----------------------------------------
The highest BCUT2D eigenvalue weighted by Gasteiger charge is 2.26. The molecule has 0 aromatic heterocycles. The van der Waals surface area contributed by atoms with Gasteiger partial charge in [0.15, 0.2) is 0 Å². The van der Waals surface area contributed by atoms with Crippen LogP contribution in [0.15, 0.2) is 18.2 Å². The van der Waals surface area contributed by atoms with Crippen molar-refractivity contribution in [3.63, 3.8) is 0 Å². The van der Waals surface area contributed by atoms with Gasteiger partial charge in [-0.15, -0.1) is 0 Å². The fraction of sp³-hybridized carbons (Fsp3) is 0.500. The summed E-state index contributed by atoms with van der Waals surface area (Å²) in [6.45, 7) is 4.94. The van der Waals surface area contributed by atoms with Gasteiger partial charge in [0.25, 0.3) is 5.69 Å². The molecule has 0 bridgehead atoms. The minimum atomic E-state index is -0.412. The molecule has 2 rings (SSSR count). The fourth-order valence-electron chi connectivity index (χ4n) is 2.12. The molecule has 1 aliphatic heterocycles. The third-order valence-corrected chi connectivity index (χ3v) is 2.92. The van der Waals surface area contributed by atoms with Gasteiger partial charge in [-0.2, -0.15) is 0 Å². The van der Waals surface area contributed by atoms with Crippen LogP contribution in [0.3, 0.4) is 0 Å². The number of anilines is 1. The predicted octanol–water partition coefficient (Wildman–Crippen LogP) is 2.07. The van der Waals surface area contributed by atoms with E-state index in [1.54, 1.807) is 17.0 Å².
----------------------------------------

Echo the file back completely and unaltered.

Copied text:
The highest BCUT2D eigenvalue weighted by Gasteiger charge is 2.26. The molecule has 0 aromatic heterocycles. The van der Waals surface area contributed by atoms with Gasteiger partial charge in [0.15, 0.2) is 0 Å². The van der Waals surface area contributed by atoms with Crippen LogP contribution in [0.15, 0.2) is 18.2 Å². The van der Waals surface area contributed by atoms with Crippen molar-refractivity contribution in [3.63, 3.8) is 0 Å². The van der Waals surface area contributed by atoms with Gasteiger partial charge in [-0.15, -0.1) is 0 Å². The fraction of sp³-hybridized carbons (Fsp3) is 0.500. The summed E-state index contributed by atoms with van der Waals surface area (Å²) in [6.45, 7) is 4.94. The van der Waals surface area contributed by atoms with Gasteiger partial charge in [0.25, 0.3) is 5.69 Å². The molecule has 0 bridgehead atoms. The minimum atomic E-state index is -0.412. The molecule has 2 rings (SSSR count). The fourth-order valence-electron chi connectivity index (χ4n) is 2.12. The molecule has 1 aliphatic heterocycles. The third-order valence-corrected chi connectivity index (χ3v) is 2.92. The van der Waals surface area contributed by atoms with Gasteiger partial charge in [-0.2, -0.15) is 0 Å². The van der Waals surface area contributed by atoms with Crippen LogP contribution in [0.3, 0.4) is 0 Å². The number of anilines is 1. The predicted octanol–water partition coefficient (Wildman–Crippen LogP) is 2.07. The van der Waals surface area contributed by atoms with E-state index in [1.54, 1.807) is 17.0 Å².